PROVIDING quality and in demand community services is a tough job for local independent businesses says High Wycombe child care centre owner and operator Marisha Chadd.
KidsHQ Jacaranda opened last week after $200,000 of renovations to bring the building, previously operated by Goodstart Early Learning, in line with national quality standards (NQS).
Mrs Chadd, whose two other child care centres in High Wycombe are currently operating at full capacity, said KidsHQ stepped in to help relieve pressure on local families.
“But it took us two weeks to complete the renovations to help meet several criteria of the national quality standards,” she said.
“There was no support for those families during those two weeks and no support for us because we’re classed as for-profit,” she said.
“But the community needs to know that as an independent we’re very different than the big for-profit corporate companies.
“Small independent operators are generally local people doing it tough, we have so many battles and we work extremely hard to provide exceptional services within the community we live.
“The same community where many services are closing down.”
KidsHQ management took over the premises one day after Goodstart Early Learning closed on January 31.
A GoodStart Early Learning spokesperson said the not-for-profit decided not to renew the High Wycombe centre’s lease for operational reasons and had identified opportunities to support child enrolments and employment of staff at nearby centres including Maida Vale.
Despite Mrs Chadd’s two other child care centres, KidsHQ and KidsClub, having a rating of ‘exceeding’ the NQS, KidsHQ Jacaranda adopted the previous centre’s “working towards the NQS’ rating.
WA Department of Communities acting assistant director general Brad Jolly said independent child care providers were subject to the same regulations as private and government operated child care services.
“The quality rating of a child care service is determined from an assessment of how that individual service is operating – it is not a rating of the person or company that owns it,” he said.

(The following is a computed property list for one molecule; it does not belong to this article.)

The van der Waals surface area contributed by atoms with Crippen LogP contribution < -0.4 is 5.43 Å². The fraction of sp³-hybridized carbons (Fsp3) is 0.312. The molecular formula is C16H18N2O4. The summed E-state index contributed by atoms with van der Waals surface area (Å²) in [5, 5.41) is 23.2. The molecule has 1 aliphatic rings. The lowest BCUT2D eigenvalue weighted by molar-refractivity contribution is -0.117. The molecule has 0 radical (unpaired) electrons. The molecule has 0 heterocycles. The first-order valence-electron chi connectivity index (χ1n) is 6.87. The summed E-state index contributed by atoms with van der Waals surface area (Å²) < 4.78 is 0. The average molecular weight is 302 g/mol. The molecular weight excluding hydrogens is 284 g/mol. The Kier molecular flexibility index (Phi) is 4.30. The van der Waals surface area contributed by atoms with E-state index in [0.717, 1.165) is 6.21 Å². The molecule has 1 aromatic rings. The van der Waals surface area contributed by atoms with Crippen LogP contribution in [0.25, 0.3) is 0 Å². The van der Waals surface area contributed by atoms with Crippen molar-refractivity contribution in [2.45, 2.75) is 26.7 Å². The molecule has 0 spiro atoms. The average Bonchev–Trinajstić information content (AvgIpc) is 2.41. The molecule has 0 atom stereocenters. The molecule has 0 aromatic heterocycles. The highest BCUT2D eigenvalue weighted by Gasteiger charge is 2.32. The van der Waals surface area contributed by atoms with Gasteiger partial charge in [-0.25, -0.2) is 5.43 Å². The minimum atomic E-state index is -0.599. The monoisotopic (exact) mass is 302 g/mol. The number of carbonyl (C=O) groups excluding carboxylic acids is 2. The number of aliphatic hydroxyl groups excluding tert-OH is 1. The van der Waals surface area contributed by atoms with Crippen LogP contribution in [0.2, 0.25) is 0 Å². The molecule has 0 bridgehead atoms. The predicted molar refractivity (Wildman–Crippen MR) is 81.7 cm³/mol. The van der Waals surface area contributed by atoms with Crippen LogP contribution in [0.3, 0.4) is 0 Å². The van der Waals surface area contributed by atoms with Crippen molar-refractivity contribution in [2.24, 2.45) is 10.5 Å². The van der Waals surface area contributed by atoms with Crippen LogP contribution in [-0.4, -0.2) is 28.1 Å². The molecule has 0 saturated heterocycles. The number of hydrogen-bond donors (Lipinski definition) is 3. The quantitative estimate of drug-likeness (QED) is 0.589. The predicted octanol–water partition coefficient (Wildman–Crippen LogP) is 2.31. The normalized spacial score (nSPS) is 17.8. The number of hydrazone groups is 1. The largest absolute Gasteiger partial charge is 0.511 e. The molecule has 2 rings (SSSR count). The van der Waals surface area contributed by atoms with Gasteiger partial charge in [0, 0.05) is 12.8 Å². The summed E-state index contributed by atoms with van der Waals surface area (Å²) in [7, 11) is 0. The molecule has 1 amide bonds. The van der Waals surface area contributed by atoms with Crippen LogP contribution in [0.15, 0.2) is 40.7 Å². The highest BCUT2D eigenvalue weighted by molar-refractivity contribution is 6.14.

“That quality rating remains until the next time the service is assessed, regardless of whether the service is in the same ownership or has been sold.”
The NQS rating is judged on seven conditions, educational program and practice, children’s health and safety, physical environment, staffing, relationships with children, partnerships with families and communities and governance and leadership.
Rating status is assessed every three years but KidsHQ Jacaranda can apply to have their service re-rated earlier.
Forrestfield MLA Stephen Price said his electorate could do with more child care facilities.
“The early years, from conception to the start of school, set the foundations for a child’s future wellbeing and success,” he said.
“Therefore there is always a demand for high quality child care services and spaces in the electorate fill quickly, particularly as young families are moving into the area.”
He said he had supported discussions for increased quality child care and family services in new residential developments and had explored opportunities for child care services at established properties.
Mrs Chadd said taking on the new centre was a financial risk for the business, but the communities response for its services had shown there was a demand in the immediate area.
“The project has set us back approximately $200,000 and this is where our funds are going, re-establishing services that are closing to ensure the community has access to services,” Mrs Chadd said.
“I want the community to understand that there is a difference between independent for profit and corporate for-profit and I want the community to support local businesses.”
By Claire Ottaviano